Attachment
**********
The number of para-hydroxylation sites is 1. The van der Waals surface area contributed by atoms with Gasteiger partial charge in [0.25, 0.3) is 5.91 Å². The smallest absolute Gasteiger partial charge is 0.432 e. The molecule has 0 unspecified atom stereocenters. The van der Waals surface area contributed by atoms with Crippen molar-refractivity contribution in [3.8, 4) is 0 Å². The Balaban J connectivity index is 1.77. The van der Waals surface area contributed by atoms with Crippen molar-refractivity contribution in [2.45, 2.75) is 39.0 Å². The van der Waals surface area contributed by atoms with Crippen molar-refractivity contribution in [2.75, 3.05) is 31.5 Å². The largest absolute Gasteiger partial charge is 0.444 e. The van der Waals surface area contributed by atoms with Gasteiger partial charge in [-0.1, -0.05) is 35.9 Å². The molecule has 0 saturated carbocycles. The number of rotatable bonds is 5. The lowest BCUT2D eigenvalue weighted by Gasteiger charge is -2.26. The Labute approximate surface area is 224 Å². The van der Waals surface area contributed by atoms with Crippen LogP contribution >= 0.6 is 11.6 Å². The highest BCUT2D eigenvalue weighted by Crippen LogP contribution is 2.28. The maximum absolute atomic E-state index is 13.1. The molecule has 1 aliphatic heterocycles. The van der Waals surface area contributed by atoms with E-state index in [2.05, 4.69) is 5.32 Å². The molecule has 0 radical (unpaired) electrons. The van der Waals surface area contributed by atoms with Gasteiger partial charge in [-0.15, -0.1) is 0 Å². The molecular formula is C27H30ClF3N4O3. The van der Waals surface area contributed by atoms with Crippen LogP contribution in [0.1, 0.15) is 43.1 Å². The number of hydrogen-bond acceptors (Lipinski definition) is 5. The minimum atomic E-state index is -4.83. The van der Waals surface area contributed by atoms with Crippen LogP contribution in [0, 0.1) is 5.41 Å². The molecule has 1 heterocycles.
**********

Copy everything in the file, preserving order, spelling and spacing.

The number of para-hydroxylation sites is 1. The van der Waals surface area contributed by atoms with Gasteiger partial charge in [0.25, 0.3) is 5.91 Å². The smallest absolute Gasteiger partial charge is 0.432 e. The molecule has 0 unspecified atom stereocenters. The van der Waals surface area contributed by atoms with Crippen molar-refractivity contribution in [3.8, 4) is 0 Å². The Balaban J connectivity index is 1.77. The van der Waals surface area contributed by atoms with Crippen molar-refractivity contribution in [2.45, 2.75) is 39.0 Å². The van der Waals surface area contributed by atoms with Crippen molar-refractivity contribution in [2.75, 3.05) is 31.5 Å². The largest absolute Gasteiger partial charge is 0.444 e. The van der Waals surface area contributed by atoms with Gasteiger partial charge in [-0.1, -0.05) is 35.9 Å². The molecule has 0 saturated carbocycles. The number of rotatable bonds is 5. The lowest BCUT2D eigenvalue weighted by Gasteiger charge is -2.26. The Labute approximate surface area is 224 Å². The van der Waals surface area contributed by atoms with Crippen LogP contribution >= 0.6 is 11.6 Å². The highest BCUT2D eigenvalue weighted by Crippen LogP contribution is 2.28. The maximum absolute atomic E-state index is 13.1. The molecule has 1 aliphatic heterocycles. The van der Waals surface area contributed by atoms with E-state index in [2.05, 4.69) is 5.32 Å². The molecule has 0 radical (unpaired) electrons. The van der Waals surface area contributed by atoms with Gasteiger partial charge in [-0.15, -0.1) is 0 Å². The molecular formula is C27H30ClF3N4O3. The van der Waals surface area contributed by atoms with Crippen LogP contribution in [0.1, 0.15) is 43.1 Å². The number of hydrogen-bond acceptors (Lipinski definition) is 5. The minimum atomic E-state index is -4.83. The van der Waals surface area contributed by atoms with Crippen LogP contribution in [0, 0.1) is 5.41 Å². The molecule has 1 heterocycles.